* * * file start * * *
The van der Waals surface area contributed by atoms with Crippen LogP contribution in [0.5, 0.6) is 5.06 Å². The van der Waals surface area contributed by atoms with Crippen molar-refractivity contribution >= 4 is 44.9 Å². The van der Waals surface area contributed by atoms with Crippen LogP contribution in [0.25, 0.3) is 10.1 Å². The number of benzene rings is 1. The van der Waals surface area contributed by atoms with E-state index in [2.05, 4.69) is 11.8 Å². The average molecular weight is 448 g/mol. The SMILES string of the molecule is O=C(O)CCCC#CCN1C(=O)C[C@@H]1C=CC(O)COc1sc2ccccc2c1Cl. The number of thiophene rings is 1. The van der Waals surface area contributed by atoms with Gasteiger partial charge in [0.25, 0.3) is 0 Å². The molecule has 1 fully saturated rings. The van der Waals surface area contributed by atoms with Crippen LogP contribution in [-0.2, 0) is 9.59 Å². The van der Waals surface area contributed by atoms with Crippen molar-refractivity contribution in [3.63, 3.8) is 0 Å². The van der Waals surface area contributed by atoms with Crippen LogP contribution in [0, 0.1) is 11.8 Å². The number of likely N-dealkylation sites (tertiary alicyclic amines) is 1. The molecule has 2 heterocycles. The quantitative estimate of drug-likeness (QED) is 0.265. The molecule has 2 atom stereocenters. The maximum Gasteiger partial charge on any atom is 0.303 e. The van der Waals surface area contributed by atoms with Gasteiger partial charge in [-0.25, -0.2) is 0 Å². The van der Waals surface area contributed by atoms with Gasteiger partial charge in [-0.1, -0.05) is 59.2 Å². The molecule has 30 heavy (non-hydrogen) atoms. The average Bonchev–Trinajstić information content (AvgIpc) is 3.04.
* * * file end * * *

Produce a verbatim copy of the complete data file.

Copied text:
The van der Waals surface area contributed by atoms with Crippen LogP contribution in [0.5, 0.6) is 5.06 Å². The van der Waals surface area contributed by atoms with Crippen molar-refractivity contribution >= 4 is 44.9 Å². The van der Waals surface area contributed by atoms with Crippen LogP contribution in [0.25, 0.3) is 10.1 Å². The number of benzene rings is 1. The van der Waals surface area contributed by atoms with E-state index in [2.05, 4.69) is 11.8 Å². The average molecular weight is 448 g/mol. The SMILES string of the molecule is O=C(O)CCCC#CCN1C(=O)C[C@@H]1C=CC(O)COc1sc2ccccc2c1Cl. The number of thiophene rings is 1. The van der Waals surface area contributed by atoms with Gasteiger partial charge in [0.25, 0.3) is 0 Å². The molecule has 1 fully saturated rings. The van der Waals surface area contributed by atoms with Crippen LogP contribution in [-0.2, 0) is 9.59 Å². The van der Waals surface area contributed by atoms with Crippen molar-refractivity contribution in [3.63, 3.8) is 0 Å². The van der Waals surface area contributed by atoms with Crippen LogP contribution in [0, 0.1) is 11.8 Å². The number of likely N-dealkylation sites (tertiary alicyclic amines) is 1. The molecule has 2 heterocycles. The quantitative estimate of drug-likeness (QED) is 0.265. The molecule has 2 atom stereocenters. The maximum Gasteiger partial charge on any atom is 0.303 e. The van der Waals surface area contributed by atoms with Gasteiger partial charge in [-0.25, -0.2) is 0 Å². The van der Waals surface area contributed by atoms with Gasteiger partial charge in [-0.1, -0.05) is 59.2 Å². The molecule has 30 heavy (non-hydrogen) atoms. The average Bonchev–Trinajstić information content (AvgIpc) is 3.04.